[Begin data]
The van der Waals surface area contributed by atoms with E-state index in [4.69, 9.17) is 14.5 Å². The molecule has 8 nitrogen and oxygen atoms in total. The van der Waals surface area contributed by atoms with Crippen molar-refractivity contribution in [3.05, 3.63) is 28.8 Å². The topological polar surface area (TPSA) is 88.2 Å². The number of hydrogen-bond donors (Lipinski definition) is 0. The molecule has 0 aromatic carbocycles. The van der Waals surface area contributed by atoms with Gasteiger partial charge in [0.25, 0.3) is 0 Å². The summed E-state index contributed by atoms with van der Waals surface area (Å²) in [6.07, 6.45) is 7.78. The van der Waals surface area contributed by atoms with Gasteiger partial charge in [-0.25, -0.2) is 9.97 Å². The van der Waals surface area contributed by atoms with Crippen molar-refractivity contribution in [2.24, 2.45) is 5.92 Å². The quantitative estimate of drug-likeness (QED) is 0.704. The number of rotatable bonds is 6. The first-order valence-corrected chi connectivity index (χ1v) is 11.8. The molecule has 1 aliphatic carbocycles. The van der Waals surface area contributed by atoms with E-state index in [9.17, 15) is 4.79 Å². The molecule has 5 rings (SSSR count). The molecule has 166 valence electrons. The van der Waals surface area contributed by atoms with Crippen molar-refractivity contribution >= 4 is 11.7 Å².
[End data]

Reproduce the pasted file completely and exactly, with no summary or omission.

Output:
The van der Waals surface area contributed by atoms with E-state index in [4.69, 9.17) is 14.5 Å². The molecule has 8 nitrogen and oxygen atoms in total. The van der Waals surface area contributed by atoms with Crippen molar-refractivity contribution in [3.05, 3.63) is 28.8 Å². The topological polar surface area (TPSA) is 88.2 Å². The number of hydrogen-bond donors (Lipinski definition) is 0. The molecule has 0 aromatic carbocycles. The van der Waals surface area contributed by atoms with Gasteiger partial charge in [0.25, 0.3) is 0 Å². The summed E-state index contributed by atoms with van der Waals surface area (Å²) in [6.07, 6.45) is 7.78. The van der Waals surface area contributed by atoms with Gasteiger partial charge in [-0.25, -0.2) is 9.97 Å². The van der Waals surface area contributed by atoms with Crippen molar-refractivity contribution in [2.24, 2.45) is 5.92 Å². The quantitative estimate of drug-likeness (QED) is 0.704. The number of rotatable bonds is 6. The first-order valence-corrected chi connectivity index (χ1v) is 11.8. The molecule has 1 aliphatic carbocycles. The van der Waals surface area contributed by atoms with E-state index in [9.17, 15) is 4.79 Å². The molecule has 5 rings (SSSR count). The molecule has 166 valence electrons. The van der Waals surface area contributed by atoms with Crippen molar-refractivity contribution >= 4 is 11.7 Å².